Wanderer Between Worlds wrote:If, for example, Prince Caspian had begun with Caspian’s childhood, the reader would feel a sense of displacement without any context with which to get their bearings. Lewis uses the Pevensies as a sort of framing device through which he is able to care about Prince Caspian. In publication order, if Prince Caspian is only the second book about Narnia and it begins with no familiar characters, I as a reader would feel alienated and perhaps be inclined not to care about Caspian because it would seem to have no relevance to what I read before.


I think you're on to something here. It reminds me — it was actually a few years before I got around to reading Prince Caspian after reading The Magician's Nephew and The Lion, the Witch, and the Wardrobe (yes, I originally read them in chronological order :ymsigh:) and this was essentially the reason why. I can remember being in a bookstore when I was about 11 and looking at the title/cover of PC and thinking it was going to be about a new set of characters, a new era, maybe even a new world — we had already only spent one book with Polly and Digory before moving on to the Pevensies, and then the next book was about some Prince Caspian person I'd never heard of — and I deliberated and waffled and I never actually got around to reading it until quite a long time later. So I think that's definitely a valid concern when writing a book, especially for a book for children.

Wanderer Between Worlds wrote:Interestingly, Lewis does cut back and forth between Edmund and his siblings in The Lion, The Witch, and The Wardrobe (and also cuts beteeen the siblings later in Prince Caspian). In The Horse and His Boy, however, he only focuses on one character at a time (Shasta and then Aravis). I would be curious to know what his reasons were for writing the way he did. Was it for the structure of the story, character development, or some other reason?


It's also interesting that with Aravis's backstory, it's communicated through actual storytelling instead of a flashback. It makes me wonder what it would have been like if Aravis's tale had been given the same treatment as Caspian's adventures! I really enjoy Aravis's Calormene style of storytelling, but I must say I'm glad we got to enjoy Caspian's POV for four chapters instead of Trumpkin's SparkNotes version. ;))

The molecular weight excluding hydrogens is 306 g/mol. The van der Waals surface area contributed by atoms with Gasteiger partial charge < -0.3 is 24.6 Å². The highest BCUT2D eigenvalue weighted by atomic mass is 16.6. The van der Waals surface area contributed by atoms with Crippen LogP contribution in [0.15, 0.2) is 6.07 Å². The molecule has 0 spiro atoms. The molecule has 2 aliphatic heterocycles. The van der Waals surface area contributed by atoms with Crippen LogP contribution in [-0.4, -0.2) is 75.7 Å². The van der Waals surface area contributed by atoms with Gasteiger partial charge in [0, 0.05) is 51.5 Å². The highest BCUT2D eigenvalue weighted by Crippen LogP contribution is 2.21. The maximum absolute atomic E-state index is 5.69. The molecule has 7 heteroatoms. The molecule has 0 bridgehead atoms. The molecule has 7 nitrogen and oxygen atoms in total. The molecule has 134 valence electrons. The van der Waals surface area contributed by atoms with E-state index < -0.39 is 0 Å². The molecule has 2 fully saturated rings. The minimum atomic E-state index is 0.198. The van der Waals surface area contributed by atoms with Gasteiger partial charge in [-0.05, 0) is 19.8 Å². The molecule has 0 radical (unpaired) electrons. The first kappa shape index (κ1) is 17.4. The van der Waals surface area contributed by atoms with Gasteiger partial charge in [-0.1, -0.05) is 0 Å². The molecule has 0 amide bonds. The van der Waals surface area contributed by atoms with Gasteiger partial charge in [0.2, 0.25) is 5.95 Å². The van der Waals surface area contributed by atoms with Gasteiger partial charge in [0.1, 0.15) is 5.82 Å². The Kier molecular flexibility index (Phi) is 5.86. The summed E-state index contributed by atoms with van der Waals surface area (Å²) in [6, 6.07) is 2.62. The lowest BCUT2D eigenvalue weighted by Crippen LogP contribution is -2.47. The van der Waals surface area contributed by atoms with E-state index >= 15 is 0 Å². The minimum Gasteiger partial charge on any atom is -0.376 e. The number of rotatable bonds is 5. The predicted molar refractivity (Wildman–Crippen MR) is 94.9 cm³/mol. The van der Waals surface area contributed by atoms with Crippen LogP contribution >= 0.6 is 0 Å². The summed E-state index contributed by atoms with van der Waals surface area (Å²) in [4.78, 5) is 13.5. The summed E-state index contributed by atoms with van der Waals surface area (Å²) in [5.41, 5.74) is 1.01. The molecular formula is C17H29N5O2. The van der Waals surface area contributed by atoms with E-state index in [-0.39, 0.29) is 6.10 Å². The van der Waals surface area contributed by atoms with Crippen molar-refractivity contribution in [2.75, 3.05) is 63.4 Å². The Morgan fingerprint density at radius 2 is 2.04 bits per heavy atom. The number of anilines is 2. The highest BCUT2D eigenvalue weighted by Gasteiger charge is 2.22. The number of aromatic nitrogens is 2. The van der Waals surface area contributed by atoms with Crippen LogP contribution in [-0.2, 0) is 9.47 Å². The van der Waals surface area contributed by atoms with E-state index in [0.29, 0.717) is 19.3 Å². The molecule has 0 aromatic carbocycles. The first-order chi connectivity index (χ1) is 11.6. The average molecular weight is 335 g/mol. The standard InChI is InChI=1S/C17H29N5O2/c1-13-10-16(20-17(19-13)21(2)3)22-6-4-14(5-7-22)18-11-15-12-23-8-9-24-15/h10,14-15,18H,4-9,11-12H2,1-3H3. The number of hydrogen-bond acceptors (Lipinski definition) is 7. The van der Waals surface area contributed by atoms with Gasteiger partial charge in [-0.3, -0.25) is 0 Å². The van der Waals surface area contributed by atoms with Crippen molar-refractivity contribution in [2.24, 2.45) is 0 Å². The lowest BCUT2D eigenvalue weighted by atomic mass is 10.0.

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Re: A thought about Prince Caspian's odd story structure

Postby waggawerewolf27 » Mar 30, 2020 8:15 pm

While Prince Caspian is my least favorite book in the series, the structure has never really been any huge problem for me. It definitely bothers me more as an adult then when I was a kid and it dose make the book feel just a bit wonky and disjointed, but for the most part I think it works.


I think the main problem with the structure of the book, was felt by those trying to depict Prince Caspian in filming it, to be honest. The Walden version starts with Prince Caspian fleeing the castle, a visually more dramatic way to film that story, rather than the Pevensies suddenly being pulled off a railway station. Whether it is Trumpkin filling in for Prince Caspian, himself, or whether it is Aravis telling her own story in storytelling style, the reader has to have some exposition somewhere, to find out what is happening, why they are there, & the when, who, & where of the story, let alone what they are supposed to do with all that information. Most successful stories start with a rather dramatic or eye catching beginning anyway. Think of Jane Austen's Pride & Prejudice, JK Rowling's start to Harry Potter & the Philosopher's Stone, with Aunt Petunia stating that they are very normal people , thank you very much, & then finding out in the rest of the story why they weren't really.

One of the themes of Prince Caspian is of gradual discovery. Arriving on a holiday beach which they don't remember, of finding the apple orchard, the ruined castle, the chess piece & the treasure chamber. It isn't until Susan shoots an arrow at soldiers in a boat that the Pevensies start realising there is a lot more going on in the present they have been landed in, than an old ruined castle dating from how long ago. It is echoed in Trumpkin's "spark notes", & then later in the gradual discovery of Aslan's presence. Then there is Caspian, himself, & the situation he finds himself in, when Trumpkin, Peter & Edmund arrive, which is a darn sight better in the book than in the film, the surprise utterly ruined there, by the way the events were twisted around.